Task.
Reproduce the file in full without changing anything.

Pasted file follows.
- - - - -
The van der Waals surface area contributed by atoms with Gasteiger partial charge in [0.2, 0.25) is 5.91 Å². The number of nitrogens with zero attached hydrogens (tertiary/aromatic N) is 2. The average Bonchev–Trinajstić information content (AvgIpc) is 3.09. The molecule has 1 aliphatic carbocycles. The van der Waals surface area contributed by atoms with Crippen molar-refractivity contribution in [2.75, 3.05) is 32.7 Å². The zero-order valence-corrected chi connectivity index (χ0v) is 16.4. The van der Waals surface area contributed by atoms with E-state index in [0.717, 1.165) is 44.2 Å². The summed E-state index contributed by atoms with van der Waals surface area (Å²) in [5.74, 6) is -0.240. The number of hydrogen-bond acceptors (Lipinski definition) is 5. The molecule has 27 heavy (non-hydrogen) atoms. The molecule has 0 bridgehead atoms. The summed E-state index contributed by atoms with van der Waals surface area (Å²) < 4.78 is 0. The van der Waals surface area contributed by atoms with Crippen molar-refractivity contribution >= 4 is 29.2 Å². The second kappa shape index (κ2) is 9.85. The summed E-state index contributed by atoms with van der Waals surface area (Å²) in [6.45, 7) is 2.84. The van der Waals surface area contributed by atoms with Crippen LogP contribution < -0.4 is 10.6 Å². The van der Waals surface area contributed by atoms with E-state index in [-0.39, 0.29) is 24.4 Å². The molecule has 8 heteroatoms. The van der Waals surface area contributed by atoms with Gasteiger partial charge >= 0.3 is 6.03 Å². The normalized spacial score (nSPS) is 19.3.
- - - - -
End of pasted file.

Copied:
The van der Waals surface area contributed by atoms with Gasteiger partial charge in [0.2, 0.25) is 5.91 Å². The number of nitrogens with zero attached hydrogens (tertiary/aromatic N) is 2. The average Bonchev–Trinajstić information content (AvgIpc) is 3.09. The molecule has 1 aliphatic carbocycles. The van der Waals surface area contributed by atoms with Crippen molar-refractivity contribution in [2.75, 3.05) is 32.7 Å². The zero-order valence-corrected chi connectivity index (χ0v) is 16.4. The van der Waals surface area contributed by atoms with E-state index in [0.717, 1.165) is 44.2 Å². The summed E-state index contributed by atoms with van der Waals surface area (Å²) in [5.74, 6) is -0.240. The number of hydrogen-bond acceptors (Lipinski definition) is 5. The molecule has 27 heavy (non-hydrogen) atoms. The molecule has 0 bridgehead atoms. The summed E-state index contributed by atoms with van der Waals surface area (Å²) < 4.78 is 0. The van der Waals surface area contributed by atoms with Crippen molar-refractivity contribution >= 4 is 29.2 Å². The second kappa shape index (κ2) is 9.85. The summed E-state index contributed by atoms with van der Waals surface area (Å²) in [6.45, 7) is 2.84. The van der Waals surface area contributed by atoms with Crippen LogP contribution < -0.4 is 10.6 Å². The van der Waals surface area contributed by atoms with E-state index in [-0.39, 0.29) is 24.4 Å². The molecule has 8 heteroatoms. The van der Waals surface area contributed by atoms with Gasteiger partial charge >= 0.3 is 6.03 Å². The normalized spacial score (nSPS) is 19.3.